The same lyophilization products very often are packed under a certain vacuum, primarily to facilitate reconstitution of the drug with a diluent immediately before administration of the drug to the patient. The low pressure in the vial helps in aspirating the diluent into vial, thereby easing reconstitution. We know that it is important that the underpressure initially installed at the time of closing the vial is preserved to the optimum degree over the shelf life of the drug. Any minimal permeation of air through the lyophilization stopper would destroy the vacuum in the vial. The permeability of oxygen and nitrogen (air) are lowest with halobutyl formulations.

The halobutyl elastomer used is not the only factor that determines the gas permeability  properties of a rubber compound. However, although other rubber ingredients play a role in determining these properties, the elastomer is the most prominent factor.

 

Another reason why Datwyler prefers halobutyls when developing your parenteral applications is that they can be crosslinked in the cleanest way. Crosslinking, i.e. vulcanization or curing, is the chemical process that is needed to introduce elasticity in thermoset rubbers such as halobutyls. This chemical process uses a crosslinking system. Crosslinking systems can be simplest and cleanest with halobutyl elastomers, thus ensuring that if they are well balanced, they will contribute minimally to the extractables profile of the resulting rubber used in your application.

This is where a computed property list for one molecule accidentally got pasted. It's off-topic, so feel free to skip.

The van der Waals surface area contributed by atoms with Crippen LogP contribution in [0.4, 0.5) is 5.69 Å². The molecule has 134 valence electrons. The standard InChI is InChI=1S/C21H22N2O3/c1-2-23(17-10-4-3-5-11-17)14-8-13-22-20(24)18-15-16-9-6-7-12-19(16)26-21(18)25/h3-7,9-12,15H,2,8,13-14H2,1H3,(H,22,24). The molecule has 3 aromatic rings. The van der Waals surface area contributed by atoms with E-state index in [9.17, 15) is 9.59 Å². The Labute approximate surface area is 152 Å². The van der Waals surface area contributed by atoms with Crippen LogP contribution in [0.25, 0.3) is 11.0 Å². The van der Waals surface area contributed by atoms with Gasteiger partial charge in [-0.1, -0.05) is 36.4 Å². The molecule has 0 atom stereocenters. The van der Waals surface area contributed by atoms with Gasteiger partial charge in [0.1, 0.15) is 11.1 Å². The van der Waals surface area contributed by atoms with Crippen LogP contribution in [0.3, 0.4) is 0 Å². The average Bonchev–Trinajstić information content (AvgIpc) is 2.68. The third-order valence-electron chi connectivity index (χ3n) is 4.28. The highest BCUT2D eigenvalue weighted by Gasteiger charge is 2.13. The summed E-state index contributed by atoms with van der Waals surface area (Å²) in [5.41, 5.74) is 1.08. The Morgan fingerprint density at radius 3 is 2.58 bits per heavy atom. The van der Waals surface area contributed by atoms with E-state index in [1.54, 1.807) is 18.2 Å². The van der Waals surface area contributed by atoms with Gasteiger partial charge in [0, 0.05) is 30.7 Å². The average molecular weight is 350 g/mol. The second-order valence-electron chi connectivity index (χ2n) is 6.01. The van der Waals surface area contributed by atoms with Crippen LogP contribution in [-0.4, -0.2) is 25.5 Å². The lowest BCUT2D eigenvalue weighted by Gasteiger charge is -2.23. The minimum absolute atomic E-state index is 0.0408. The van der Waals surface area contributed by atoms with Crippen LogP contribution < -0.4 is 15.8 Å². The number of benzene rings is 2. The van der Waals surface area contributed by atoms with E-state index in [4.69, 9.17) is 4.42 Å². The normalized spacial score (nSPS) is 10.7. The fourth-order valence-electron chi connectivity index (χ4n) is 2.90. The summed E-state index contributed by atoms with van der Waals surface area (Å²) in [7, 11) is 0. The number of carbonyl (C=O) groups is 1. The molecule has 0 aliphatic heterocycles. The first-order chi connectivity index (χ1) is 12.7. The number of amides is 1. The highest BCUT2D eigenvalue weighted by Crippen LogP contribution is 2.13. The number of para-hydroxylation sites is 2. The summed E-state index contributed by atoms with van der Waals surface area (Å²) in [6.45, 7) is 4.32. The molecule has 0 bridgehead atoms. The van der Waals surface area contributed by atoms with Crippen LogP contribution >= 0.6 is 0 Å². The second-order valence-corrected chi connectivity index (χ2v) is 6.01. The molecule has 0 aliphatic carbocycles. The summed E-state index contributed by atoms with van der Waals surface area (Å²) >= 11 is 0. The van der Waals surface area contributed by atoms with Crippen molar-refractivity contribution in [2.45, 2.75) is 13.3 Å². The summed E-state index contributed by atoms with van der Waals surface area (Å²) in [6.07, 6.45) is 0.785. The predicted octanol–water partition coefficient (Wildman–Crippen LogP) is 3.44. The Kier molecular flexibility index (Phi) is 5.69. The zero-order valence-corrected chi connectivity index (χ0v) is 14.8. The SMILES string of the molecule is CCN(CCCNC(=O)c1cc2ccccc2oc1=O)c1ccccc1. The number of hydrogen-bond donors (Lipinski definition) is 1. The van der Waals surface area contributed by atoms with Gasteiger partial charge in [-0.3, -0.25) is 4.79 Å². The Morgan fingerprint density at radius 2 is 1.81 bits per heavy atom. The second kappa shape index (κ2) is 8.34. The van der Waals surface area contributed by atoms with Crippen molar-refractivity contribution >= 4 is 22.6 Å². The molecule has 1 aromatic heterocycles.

A third significant reason why Datwyler uses halobutyl elastomers for your parenteral applications is the inherent ageing stability of the polymer with minimal addition of antioxidants. Lower levels of antioxidants again warrant cleaner extractables in the rubber compound.

 

Finally, as part of our drive to ensure that information on rubber compounds is as complete as possible, Datwyler is committed to determining and documenting the oxygen and water vapour transmission rates in those compounds that are used in developing your applications.

Changes in Pharm. Eur. 3.2.9, effective January 1, 2014

Pharm. Eur. 3.2.9 ‘Rubber closures for containers for aqueous parenteral preparations, for powders and for freeze-dried powders’ is the chapter in Pharm. Eur. that is relevant for physicochemical testing of rubber closures. On 1 January 2014 a number of changes will become effective to Pharm. Eur. 3.2.9.

The most significant changes are in the ‘Identification’ section of Pharm. Eur. 3.2.9:

  1.  ‘Identification Test A’ (stretching by hand) is being removed;
  2. Surface FTIR-ATR replaces pyrolysate IR as infrared identification technique. The only exception will be carbon black-filled rubbers where surface ATR is not effective. For such rubbers FTIR-ATR of the pyrolysate will be used.
  3. A ‘staggered’ set of accuracy limits for the ash test has been introduced. The limit of +/-10 % that has so far been applied has not proved feasible for low ash rubber compounds.

 

In addition to this ‘Water R’ – effectively ‘Purified Water’ – may be used for making Pharm. Eur. 3.2.9 extracts instead of Water-or-Injection.

Other changes are of an editorial or explicatory nature and do not have an impact on the results of testing. Results of Pharm. Eur. 3.2.9 in-process-testing or finished product testing as used by Datwyler therefore will not be affected.

Relevant changes that will be of interest to you, are in respect of Datwyler’s Compound Data Sheets (CDS). We have therefore prepared CDS updates that incorporate these changes where relevant.

 

Datwyler has been working closely together with other experts in realizing these changes – essential to maintaining the high standards inherent in all the products that we develop and produce for you – and we will continue to do so in the future. We will inform you of any further relevant changes as and when they occur.

Please do not hesitate to contact us if you require further information – we look forward to hearing from you.